Opening with a raucous, rapid-fire piece of material on Rudolf Hess, Gavin Webster gets off to a whirlwind start. It's typical of Webster's scattergun approach: a dash of wordplay, an obscure reference or two and an overwhelming love of the form. His Geordie lilt lends easy comparisons to Vic & Bob and we get a sense of the double act's surrealism here too.
It's an hour of bouncing around topics and jokes that never lets the audience rest, and though there's a hint of old school club comedy, this show is certainly alternative enough to attract the much maligned millennials he regularly takes aim at. Webster claims he "is standup comedy" and it's hard to argue otherwise as he gambols through almost every form of the art (even picking up a guitar for a tribute to AC/DC—ask your dad—at one point). But a muddled ending in which he seemingly talks to the god of comedy is perhaps a bridge too far.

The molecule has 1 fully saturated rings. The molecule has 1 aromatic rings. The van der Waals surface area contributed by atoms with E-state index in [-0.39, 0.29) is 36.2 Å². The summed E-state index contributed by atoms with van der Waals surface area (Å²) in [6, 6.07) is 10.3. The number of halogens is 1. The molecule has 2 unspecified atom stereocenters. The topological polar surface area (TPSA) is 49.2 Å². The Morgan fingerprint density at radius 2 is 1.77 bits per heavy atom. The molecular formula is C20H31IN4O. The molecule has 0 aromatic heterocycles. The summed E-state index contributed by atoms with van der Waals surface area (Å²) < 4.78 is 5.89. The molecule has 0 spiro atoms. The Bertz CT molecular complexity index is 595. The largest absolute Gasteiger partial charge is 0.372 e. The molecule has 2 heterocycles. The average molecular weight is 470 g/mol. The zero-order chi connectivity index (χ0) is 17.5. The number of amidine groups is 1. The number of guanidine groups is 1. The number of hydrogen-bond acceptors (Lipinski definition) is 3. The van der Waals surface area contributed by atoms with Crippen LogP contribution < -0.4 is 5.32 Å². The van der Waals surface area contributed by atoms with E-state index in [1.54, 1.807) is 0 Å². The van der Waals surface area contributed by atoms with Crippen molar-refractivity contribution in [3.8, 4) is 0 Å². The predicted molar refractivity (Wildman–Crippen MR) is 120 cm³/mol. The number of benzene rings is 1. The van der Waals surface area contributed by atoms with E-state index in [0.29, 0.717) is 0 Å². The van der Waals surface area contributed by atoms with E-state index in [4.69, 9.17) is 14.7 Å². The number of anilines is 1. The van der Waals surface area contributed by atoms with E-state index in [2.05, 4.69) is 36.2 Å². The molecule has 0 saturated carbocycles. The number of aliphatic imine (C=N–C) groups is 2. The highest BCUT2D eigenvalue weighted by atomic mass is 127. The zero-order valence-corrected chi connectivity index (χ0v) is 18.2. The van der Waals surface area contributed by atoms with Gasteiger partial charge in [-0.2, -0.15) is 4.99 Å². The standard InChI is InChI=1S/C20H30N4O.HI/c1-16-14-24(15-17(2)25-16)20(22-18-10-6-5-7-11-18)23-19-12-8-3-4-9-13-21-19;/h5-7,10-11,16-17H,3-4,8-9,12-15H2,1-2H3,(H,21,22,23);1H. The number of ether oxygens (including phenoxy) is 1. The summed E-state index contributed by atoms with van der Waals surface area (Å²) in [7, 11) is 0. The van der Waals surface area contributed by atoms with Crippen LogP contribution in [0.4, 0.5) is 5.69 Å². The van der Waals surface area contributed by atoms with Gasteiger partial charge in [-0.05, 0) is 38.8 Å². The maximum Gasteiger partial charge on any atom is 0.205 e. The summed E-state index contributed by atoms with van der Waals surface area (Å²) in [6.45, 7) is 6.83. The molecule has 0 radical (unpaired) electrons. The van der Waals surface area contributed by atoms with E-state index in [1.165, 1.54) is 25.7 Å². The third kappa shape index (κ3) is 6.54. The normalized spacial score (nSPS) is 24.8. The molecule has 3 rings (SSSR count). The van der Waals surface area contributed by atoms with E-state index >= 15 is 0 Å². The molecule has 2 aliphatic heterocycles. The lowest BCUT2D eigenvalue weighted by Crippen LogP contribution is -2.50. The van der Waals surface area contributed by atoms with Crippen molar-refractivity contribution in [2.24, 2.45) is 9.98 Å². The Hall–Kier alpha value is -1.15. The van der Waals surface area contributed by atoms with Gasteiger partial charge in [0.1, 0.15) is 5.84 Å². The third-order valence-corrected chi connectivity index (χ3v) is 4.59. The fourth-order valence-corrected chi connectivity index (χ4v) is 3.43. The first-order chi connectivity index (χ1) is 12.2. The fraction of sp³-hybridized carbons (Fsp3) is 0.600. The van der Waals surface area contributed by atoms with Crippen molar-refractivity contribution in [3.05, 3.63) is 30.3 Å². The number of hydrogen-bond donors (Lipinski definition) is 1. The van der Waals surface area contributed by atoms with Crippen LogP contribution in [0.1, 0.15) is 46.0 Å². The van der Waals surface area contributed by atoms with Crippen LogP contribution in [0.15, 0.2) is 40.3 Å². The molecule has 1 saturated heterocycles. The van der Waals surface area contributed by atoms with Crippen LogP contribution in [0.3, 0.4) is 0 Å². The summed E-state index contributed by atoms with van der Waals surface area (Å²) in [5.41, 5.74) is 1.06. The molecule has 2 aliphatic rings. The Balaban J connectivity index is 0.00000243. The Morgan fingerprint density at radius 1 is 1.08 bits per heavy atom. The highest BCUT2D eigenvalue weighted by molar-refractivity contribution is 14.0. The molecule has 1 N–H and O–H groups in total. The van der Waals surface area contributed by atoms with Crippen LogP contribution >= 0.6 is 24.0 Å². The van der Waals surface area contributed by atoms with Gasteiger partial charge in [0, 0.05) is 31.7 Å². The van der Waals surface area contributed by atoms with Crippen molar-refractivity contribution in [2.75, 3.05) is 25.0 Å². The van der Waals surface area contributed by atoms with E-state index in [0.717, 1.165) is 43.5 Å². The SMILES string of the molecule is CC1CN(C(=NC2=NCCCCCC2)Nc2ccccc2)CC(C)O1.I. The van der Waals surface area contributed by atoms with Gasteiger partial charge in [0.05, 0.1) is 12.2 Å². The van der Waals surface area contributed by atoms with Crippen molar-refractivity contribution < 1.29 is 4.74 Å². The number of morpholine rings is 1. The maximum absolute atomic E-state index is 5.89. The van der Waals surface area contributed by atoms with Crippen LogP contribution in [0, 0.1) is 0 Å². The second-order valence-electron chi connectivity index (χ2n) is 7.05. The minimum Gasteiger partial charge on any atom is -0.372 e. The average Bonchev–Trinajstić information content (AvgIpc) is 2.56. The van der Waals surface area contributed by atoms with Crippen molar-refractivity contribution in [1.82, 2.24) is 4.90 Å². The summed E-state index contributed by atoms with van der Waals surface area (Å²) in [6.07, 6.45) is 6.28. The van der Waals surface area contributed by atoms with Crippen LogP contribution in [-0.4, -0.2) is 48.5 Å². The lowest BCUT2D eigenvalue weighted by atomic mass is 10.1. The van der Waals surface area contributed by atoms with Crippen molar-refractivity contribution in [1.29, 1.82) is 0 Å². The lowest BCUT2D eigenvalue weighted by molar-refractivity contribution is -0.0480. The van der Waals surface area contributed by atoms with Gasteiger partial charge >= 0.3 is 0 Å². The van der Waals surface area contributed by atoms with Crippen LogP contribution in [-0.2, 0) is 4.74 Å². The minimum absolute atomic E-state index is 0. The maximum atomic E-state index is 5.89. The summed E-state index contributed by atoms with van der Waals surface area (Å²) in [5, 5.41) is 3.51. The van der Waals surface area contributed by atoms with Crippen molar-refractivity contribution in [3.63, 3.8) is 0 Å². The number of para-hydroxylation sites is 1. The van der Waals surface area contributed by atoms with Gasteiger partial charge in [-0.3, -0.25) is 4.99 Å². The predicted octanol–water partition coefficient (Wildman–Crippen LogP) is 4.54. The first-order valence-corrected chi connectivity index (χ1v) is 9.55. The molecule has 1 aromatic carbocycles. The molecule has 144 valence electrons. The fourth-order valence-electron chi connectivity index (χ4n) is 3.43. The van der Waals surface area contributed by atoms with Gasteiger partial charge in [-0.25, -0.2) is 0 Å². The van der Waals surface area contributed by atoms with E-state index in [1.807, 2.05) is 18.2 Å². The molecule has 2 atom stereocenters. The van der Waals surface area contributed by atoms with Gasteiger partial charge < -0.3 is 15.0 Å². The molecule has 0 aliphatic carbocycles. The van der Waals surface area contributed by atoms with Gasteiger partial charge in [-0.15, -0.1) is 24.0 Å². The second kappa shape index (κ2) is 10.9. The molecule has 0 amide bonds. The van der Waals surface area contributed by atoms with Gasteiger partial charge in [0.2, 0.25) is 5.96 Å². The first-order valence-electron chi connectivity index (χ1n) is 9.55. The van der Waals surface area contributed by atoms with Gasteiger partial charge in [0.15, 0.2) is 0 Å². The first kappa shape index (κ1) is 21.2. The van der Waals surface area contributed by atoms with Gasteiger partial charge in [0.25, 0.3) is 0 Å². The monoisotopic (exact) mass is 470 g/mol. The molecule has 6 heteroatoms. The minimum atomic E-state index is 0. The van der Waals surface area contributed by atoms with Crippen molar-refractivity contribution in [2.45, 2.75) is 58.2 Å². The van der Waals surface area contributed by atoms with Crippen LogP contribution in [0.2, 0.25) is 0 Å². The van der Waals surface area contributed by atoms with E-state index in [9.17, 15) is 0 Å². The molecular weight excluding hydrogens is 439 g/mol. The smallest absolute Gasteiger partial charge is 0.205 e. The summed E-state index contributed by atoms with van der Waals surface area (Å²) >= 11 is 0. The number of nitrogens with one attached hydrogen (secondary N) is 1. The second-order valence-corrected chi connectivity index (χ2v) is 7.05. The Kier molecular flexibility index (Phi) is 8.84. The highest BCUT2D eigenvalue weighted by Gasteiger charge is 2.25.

In between he takes swipes at young comedians, the industry and audiences, a bizarre move for someone who seems so content in his ability and profession. For a jovial gent to get his nose bent out of shape by a new generation feels odd and this unnecessary bitterness permeates an otherwise enjoyable hour.